Wednesday, July 21, 2010

For All The Young And The Restless Fans

Nurse Colleague: Do you know your name?

Confused Old Lady: Mrs. Smith

Nurse Colleague: And can you tell me where you are?

Confused Old Lady: Katherine Chancellor's house

Tuesday, July 20, 2010

High Demand

So I've mentioned that I have two kids. They're both boys. Both two...tomorrow. For all those geniuses out there, yes, I have twins. And like all moms I think that my kids are just the cutest ever. But in this case - they are. Seriously. Picture bleach blonde hair, big blue eyes, chubby cheeks and smiles that light up a room. Those are my boys. I'm not the only ones who think they are the cutest. I have already had one proposal of marriage from their 5-year-old friend (who didn't understand why he couldn't marry both of them). I also had a rather sweet offer the other day. Another 5-year-old friend asked if I had a big brother for my boys. I smiled and said no. He then informed me that he was offering to be their big brother. Ok - so maybe that kid is the cutest ever!

Friday, July 9, 2010

Cleveland or Miami?

I think that ER nurses do some pretty amazing things. Some of them require years of studying, such as understanding pretty much every drug under the sun and how it works within the body. Some of them come with experience, such as starting IVs on patients who have had chemo pumped through their bodies leaving them with no veins to be seen or putting a foley catherter into the bladder of a 400 lb. obese woman who had 12 children fourty years ago. Other amazing things can't be taught. We're the ones who are there when a patient learns that the cancer they have been fighting has spread or to hold the hand of a mother who has just lost her child. Pretty awesome stuff.

But apparently not awesome enough. Apparently they need to include a day in nursing school about how to throw a round orange ball into a hoop. Then we'll be considered awesome.


Saturday, July 3, 2010

Code Pink

Every job has it's own "you just don't get it" aspects to it. The parts of your job where no matter how well you explain it to anyone, unless you are truly involved and a part of it, the common person just doesn't get it - they can't possibly understand. You can watch every episode of ER, Grey's Anatomy, Nurse Jackie, etc. and not really have any concept at all of what being in and working in an ER is all about. You can even be married to someone who works in an ER and not get it. I'm so fortunate to work in a department where we are a second dysfunctional as it may be. So when you have those difficult moments, you know that you are not only working with others who "get it", but that they actually care how you are feeling after those moments.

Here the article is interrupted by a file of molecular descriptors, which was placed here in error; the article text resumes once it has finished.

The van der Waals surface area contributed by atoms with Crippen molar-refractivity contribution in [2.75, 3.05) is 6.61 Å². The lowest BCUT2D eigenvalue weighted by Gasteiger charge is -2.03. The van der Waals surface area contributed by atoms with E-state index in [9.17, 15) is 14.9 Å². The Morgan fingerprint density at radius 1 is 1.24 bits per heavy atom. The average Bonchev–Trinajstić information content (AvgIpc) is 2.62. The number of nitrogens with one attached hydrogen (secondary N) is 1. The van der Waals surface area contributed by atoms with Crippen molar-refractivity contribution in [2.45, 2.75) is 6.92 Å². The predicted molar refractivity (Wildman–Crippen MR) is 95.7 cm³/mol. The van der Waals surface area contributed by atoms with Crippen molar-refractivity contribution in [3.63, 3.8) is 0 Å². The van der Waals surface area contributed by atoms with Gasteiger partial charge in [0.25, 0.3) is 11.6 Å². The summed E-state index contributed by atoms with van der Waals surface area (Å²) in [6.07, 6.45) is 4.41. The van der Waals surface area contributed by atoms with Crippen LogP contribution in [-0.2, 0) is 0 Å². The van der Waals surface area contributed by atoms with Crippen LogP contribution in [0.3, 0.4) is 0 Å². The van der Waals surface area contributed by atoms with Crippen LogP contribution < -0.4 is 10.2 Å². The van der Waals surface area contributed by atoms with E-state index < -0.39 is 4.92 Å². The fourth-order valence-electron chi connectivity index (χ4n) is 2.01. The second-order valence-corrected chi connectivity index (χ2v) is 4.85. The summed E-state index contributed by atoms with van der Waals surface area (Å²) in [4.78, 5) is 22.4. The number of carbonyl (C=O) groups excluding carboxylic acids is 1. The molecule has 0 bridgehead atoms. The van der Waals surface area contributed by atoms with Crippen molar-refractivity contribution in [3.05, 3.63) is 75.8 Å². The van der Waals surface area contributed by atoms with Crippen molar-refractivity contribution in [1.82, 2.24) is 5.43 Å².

Tonight we had the worst possible scenario that anyone working in the ER can face - a code pink. (A code blue for kids). Just hearing it makes your stomach churn, makes your heart race, makes you get yourself into the highest gear possible to save this life. I wish with all my heart that I could say it turned out ok, but I'm not sitting here getting teary because the smell of c-diff is wafting down the hall. It's the first code pink I've been in since becoming a mom. To hear the anguished cry of a mother is more than anyone can bear. To look into the beautiful face of an angel as you desperately push up and down on their chest, just willing to make their heart start beating again is unimaginable. To put an oxygen mask over their face, forcing their anoxic lungs to accept the life saving air and see it failing is overwhelming. And then when it's all over, to look into the faces of those who are your second family and feel comfortable to share your feelings, a couple of tears and words of "good job" and other encouragements is so satisfying. Those are the people who "get it".